The relationship between continuing professional education and commitment to nursing
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AbstractNurses have a responsibility to undertake continuing professional development to enable them to keep abreast with changes in health care. Acquiring new knowledge and skills is essential for nurses to practice safely in new and extended roles. Opportunities for continuing professional development are thought to increase retention. The aim of this study was to explore the relationship between undertaking continuing professional development and commitment to the profession and the employing National Health Service trust and to explore any differences between nurses in standard and extended roles. A questionnaire survey was undertaken with 451 nurses employed in three contrasting trusts. The questionnaire incorporated a validated scale to measure organisational and professional commitment. Three hundred and eighteen (70.5%) of the nurses had undertaken continuing professional development over the previous 12 months. Ninety nine nurses (22%) had received only mandatory training over the same period. There was no evidence of a relationship between professional and organisational commitment and undertaking continuing professional development. There was no evidence that specialist nurses in extended roles had undertaken the developmental continuing professional development that would be expected in order for them to acquire new competencies and skills.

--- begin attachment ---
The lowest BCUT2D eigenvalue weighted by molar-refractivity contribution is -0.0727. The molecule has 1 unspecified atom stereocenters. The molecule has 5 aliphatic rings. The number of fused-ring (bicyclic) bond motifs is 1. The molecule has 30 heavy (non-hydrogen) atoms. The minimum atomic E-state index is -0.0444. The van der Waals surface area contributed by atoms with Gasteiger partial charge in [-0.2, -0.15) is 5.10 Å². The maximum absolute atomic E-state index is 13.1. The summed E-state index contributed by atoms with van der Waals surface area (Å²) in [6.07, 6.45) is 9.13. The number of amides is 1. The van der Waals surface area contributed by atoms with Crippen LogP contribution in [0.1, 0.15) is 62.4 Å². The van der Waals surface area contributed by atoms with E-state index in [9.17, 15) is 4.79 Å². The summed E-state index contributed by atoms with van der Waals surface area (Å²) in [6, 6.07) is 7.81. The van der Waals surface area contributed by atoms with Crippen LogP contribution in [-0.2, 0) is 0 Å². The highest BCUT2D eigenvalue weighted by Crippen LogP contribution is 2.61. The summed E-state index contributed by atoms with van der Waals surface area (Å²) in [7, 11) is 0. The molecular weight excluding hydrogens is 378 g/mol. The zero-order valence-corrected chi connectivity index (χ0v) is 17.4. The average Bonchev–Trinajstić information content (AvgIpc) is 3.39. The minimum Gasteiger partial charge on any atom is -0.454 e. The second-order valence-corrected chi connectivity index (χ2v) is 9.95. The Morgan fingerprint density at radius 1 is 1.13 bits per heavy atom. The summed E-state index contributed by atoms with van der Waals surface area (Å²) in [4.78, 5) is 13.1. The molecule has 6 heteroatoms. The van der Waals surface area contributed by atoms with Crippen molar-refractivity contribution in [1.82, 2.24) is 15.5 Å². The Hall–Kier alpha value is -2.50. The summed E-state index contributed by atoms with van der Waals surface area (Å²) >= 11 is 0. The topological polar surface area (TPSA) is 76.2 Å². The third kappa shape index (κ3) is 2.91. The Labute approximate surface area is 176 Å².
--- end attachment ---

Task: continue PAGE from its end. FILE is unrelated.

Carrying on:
Drey, N., Gould, Dinah <http://orca.cf.ac.uk/view/cardiffauthors/A4545110.html> and Allan, T. 2009. The relationship between continuing professional education and commitment to nursing. Nurse Education Today 29 (7) , pp. 740-745. 10.1016/j.nedt.2009.03.008 <http://dx.doi.org/10.1016/j.nedt.2009.03.008>